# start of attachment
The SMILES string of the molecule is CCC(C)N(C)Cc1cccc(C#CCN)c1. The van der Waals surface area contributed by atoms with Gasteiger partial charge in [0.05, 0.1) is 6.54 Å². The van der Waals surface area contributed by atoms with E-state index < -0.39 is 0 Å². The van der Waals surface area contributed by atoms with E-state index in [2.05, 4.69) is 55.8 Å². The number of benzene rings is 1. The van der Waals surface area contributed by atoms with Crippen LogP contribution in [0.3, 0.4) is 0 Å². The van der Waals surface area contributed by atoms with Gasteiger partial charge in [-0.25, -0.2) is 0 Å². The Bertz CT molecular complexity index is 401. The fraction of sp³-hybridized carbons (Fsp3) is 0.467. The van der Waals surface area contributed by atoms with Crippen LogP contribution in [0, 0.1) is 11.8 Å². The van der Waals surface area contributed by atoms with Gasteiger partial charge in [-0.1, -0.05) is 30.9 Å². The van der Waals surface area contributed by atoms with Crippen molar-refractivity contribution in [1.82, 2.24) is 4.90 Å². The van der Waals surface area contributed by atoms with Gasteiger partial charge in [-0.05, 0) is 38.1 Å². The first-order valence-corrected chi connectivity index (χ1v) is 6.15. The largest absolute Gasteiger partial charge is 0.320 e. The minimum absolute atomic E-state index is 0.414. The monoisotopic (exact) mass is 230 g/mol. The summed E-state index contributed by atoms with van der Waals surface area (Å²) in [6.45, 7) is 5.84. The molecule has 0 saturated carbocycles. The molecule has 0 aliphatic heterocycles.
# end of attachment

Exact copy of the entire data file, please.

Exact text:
The SMILES string of the molecule is CCC(C)N(C)Cc1cccc(C#CCN)c1. The van der Waals surface area contributed by atoms with Gasteiger partial charge in [0.05, 0.1) is 6.54 Å². The van der Waals surface area contributed by atoms with E-state index < -0.39 is 0 Å². The van der Waals surface area contributed by atoms with E-state index in [2.05, 4.69) is 55.8 Å². The number of benzene rings is 1. The van der Waals surface area contributed by atoms with Crippen LogP contribution in [0.3, 0.4) is 0 Å². The van der Waals surface area contributed by atoms with Gasteiger partial charge in [-0.25, -0.2) is 0 Å². The Bertz CT molecular complexity index is 401. The fraction of sp³-hybridized carbons (Fsp3) is 0.467. The van der Waals surface area contributed by atoms with Crippen LogP contribution in [0, 0.1) is 11.8 Å². The van der Waals surface area contributed by atoms with Gasteiger partial charge in [-0.1, -0.05) is 30.9 Å². The van der Waals surface area contributed by atoms with Crippen molar-refractivity contribution in [1.82, 2.24) is 4.90 Å². The van der Waals surface area contributed by atoms with Gasteiger partial charge in [-0.05, 0) is 38.1 Å². The first-order valence-corrected chi connectivity index (χ1v) is 6.15. The largest absolute Gasteiger partial charge is 0.320 e. The minimum absolute atomic E-state index is 0.414. The monoisotopic (exact) mass is 230 g/mol. The summed E-state index contributed by atoms with van der Waals surface area (Å²) in [6.45, 7) is 5.84. The molecule has 0 saturated carbocycles. The molecule has 0 aliphatic heterocycles.